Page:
Who pays capital gains tax on this stock sale?

By Karin Price Mueller | NJMoneyHelp.com for NJ.com

Q. I am the executor for my mother’s will and I have to do the final distributions according to her wishes. She had quite a few shares of PSE&G stock that was purchased in 1998 and she had the dividends reinvested. She passed earlier this year and the stocks were sold this April. Will the estate be responsible for capital gains taxes from any profits made during the last 22 years?


— Unsure


A. We’re sorry to hear about your mother.


Back in 1998, the stock price of Public Service Enterprise Group — the holding company for PSE&G — sold for about $15 per share.


At this writing, it’s now selling at an all-time high of about $65 per share with an annual dividend of 3.16%, which your mom reinvested.


She did very well with her investment, said Bernie Kiely, a certified financial planner and certified public accountant with Kiely Capital Management in Morristown.


He said your mother’s estate is eligible for a step-up in basis for all her assets, including her Public Service stock.


“The term ‘step-up in basis’ refers to the readjustment of the value of an appreciated asset for tax purposes upon inheritance,” Kiely said. “A step-up in basis adjusts the value of an asset when it passes from an owner to an heir.”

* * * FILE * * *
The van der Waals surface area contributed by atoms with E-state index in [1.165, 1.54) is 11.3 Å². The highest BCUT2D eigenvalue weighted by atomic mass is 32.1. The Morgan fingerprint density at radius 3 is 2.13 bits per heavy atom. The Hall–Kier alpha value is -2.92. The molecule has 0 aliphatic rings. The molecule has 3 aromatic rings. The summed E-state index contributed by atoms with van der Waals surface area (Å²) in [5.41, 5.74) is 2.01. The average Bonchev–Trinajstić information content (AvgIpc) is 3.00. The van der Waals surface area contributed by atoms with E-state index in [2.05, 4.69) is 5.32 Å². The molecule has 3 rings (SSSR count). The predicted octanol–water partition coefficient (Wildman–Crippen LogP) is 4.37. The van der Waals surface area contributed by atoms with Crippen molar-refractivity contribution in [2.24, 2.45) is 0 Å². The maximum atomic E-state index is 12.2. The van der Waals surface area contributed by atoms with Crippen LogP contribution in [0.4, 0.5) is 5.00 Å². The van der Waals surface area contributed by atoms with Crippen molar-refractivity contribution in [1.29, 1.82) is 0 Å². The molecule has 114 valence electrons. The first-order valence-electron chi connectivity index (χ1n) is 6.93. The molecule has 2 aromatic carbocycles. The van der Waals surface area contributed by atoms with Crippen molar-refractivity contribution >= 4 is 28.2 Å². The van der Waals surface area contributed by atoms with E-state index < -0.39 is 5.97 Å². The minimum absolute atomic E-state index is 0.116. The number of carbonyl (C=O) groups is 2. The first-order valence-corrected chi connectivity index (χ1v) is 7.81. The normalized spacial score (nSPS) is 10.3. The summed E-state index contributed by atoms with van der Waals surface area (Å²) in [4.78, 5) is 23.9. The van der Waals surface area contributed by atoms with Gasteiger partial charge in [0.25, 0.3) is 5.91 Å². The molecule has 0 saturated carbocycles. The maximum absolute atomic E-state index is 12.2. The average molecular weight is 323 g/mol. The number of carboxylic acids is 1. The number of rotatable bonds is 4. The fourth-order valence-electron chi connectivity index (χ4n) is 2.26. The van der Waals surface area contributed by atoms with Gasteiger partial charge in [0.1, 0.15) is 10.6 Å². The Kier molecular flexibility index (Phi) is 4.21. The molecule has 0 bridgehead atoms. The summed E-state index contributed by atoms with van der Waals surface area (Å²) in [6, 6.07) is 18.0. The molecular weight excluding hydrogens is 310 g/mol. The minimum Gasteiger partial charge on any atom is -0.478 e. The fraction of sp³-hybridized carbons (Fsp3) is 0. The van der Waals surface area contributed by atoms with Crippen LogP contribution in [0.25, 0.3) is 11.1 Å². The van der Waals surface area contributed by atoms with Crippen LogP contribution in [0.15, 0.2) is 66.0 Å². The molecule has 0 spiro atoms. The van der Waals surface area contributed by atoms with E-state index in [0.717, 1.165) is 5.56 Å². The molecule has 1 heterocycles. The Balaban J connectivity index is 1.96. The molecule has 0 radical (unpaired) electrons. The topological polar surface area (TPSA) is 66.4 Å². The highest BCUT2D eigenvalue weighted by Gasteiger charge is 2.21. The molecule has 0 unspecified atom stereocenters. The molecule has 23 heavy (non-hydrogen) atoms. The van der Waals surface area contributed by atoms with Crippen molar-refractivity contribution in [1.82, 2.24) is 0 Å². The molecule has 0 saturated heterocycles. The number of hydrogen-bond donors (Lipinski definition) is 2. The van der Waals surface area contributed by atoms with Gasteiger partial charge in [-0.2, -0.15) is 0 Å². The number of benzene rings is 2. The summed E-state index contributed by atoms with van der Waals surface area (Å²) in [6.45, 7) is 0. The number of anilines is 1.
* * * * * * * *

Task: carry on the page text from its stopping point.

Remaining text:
The higher market value of the asset at the time of inheritance is considered for tax purposes, Kiely said. So when the estate sells the stock, the selling price is the price of the stock the day it was sold. The cost basis would be the average of the high and low price on the day your mother passed away, he said.


“Under current law, the tax on the capital appreciation on your mother’s Public Service stock is forgiven,” Kiely said. “I say this because there currently is a movement in Congress to do away with the step-up in basis upon death.”


Email your questions to Ask@NJMoneyHelp.com.


Karin Price Mueller writes the Bamboozled column for NJ Advance Media and is the founder of NJMoneyHelp.com. Follow NJMoneyHelp on Twitter @NJMoneyHelp. Find NJMoneyHelp on Facebook. Sign up for NJMoneyHelp.com’s weekly e-newsletter.

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